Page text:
Apple is ditching the iMac's chonker bezels at last

It's redesigning all of its desktop Macs for the M1 generation while it's at it.

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Apple is reportedly going to redesign its entire line of desktop Macs as it continues the transition from Intel chips to its own M1 processors. The biggest changes will come to the iMac, which for years has featured thick bezels and a large chin area.

According to Bloomberg, the redesigned iMac will look similar to Apple's Pro Display XDR, with its near-borderless face and flat back. Both the 21.5-inch and 27-inch models will reportedly be replaced with new versions.

Update season — Besides the iMac, it's expected that Apple will release updated Mac Pros. One will feature the same design as the existing model and continue using Intel chips, while the other will use the M1 processor and be "less than half the size" of the current Mac Pro. Which does make us wonder how well the Intel-based version will sell.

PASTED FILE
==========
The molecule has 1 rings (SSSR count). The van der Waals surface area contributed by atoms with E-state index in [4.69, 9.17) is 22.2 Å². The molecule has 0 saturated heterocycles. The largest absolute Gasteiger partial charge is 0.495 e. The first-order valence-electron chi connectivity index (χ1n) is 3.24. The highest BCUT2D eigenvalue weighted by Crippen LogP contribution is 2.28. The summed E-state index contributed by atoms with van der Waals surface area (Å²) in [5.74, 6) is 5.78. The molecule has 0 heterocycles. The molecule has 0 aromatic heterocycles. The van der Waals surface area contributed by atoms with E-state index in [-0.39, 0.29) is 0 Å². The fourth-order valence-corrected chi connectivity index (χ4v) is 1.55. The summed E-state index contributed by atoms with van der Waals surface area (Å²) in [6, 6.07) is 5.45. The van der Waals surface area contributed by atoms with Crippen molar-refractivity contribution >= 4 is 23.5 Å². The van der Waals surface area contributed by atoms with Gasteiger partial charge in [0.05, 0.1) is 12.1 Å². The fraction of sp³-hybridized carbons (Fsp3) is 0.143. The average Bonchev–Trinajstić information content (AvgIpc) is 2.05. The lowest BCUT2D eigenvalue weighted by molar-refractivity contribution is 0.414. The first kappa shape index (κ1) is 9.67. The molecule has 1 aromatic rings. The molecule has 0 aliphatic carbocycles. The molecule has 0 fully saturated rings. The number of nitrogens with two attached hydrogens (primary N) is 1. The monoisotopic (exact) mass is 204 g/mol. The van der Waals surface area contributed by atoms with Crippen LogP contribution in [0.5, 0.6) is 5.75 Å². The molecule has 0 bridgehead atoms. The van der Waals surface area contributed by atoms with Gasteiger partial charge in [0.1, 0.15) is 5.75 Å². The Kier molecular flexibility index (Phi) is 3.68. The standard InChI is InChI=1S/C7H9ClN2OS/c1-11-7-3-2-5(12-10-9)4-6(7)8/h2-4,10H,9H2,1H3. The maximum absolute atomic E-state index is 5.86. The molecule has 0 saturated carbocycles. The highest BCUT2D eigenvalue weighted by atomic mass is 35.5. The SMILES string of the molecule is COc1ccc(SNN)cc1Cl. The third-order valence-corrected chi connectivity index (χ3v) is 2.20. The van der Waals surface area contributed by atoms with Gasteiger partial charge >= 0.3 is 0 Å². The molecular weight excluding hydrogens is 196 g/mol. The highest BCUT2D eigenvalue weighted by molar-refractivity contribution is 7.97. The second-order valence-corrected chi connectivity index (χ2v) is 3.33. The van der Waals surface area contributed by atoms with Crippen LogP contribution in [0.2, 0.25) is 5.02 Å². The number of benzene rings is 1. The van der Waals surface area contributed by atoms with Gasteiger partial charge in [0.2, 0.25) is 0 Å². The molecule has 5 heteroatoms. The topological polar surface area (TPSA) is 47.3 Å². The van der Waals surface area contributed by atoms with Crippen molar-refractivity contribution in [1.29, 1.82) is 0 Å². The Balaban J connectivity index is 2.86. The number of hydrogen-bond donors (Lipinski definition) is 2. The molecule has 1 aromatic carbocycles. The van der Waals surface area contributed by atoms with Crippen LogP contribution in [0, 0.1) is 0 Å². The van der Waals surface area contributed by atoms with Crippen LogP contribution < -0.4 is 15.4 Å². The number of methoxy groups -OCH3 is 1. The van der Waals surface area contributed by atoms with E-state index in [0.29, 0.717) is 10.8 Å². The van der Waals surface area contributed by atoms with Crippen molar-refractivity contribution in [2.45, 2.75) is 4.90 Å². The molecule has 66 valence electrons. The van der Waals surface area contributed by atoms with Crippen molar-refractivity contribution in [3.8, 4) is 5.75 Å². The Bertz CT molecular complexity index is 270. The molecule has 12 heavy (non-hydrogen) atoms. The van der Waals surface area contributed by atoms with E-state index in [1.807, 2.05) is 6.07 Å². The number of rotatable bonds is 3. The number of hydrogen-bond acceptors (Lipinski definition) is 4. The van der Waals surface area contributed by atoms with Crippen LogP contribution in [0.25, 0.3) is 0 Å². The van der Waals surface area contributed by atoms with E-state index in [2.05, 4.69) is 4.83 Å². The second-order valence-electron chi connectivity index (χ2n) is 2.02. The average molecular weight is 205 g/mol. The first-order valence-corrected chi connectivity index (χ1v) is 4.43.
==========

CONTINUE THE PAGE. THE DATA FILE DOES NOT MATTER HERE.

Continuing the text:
Apple is also reportedly planning on updating the MacBook Pros this year, dropping the Touch Bar and reintroducing MagSafe charging.

Apple's Pro Display XDR.Apple

Intel not inside — The move away from Intel chips has been the biggest update to Apple's computers in years. Though the public was initially skeptical that it could pull off such a major transition, the company last year released new MacBooks and a Mac Mini with M1 processors that are blazingly fast. They exhibit virtually no issues running popular applications.

Apple made the move in part because Intel has fallen behind in recent years as competitors Nvidia and AMD produce chips that are smaller and more power-efficient. The M1 Macs that have already been released have much-improved battery life. By moving away from third-party suppliers, Apple can also bring costs down.

Cheaper monitor, yes please — Another interesting tidbit from the Bloomberg report is that Apple is reportedly planning to release a lower-priced monitor. The Pro Display XDR is currently the only external monitor it sells, and it goes for $5,000. That's before even factoring in the stand that costs $1,000, a wild price considering its function. But then, this is the same company that sells $700 Mac Pro wheels.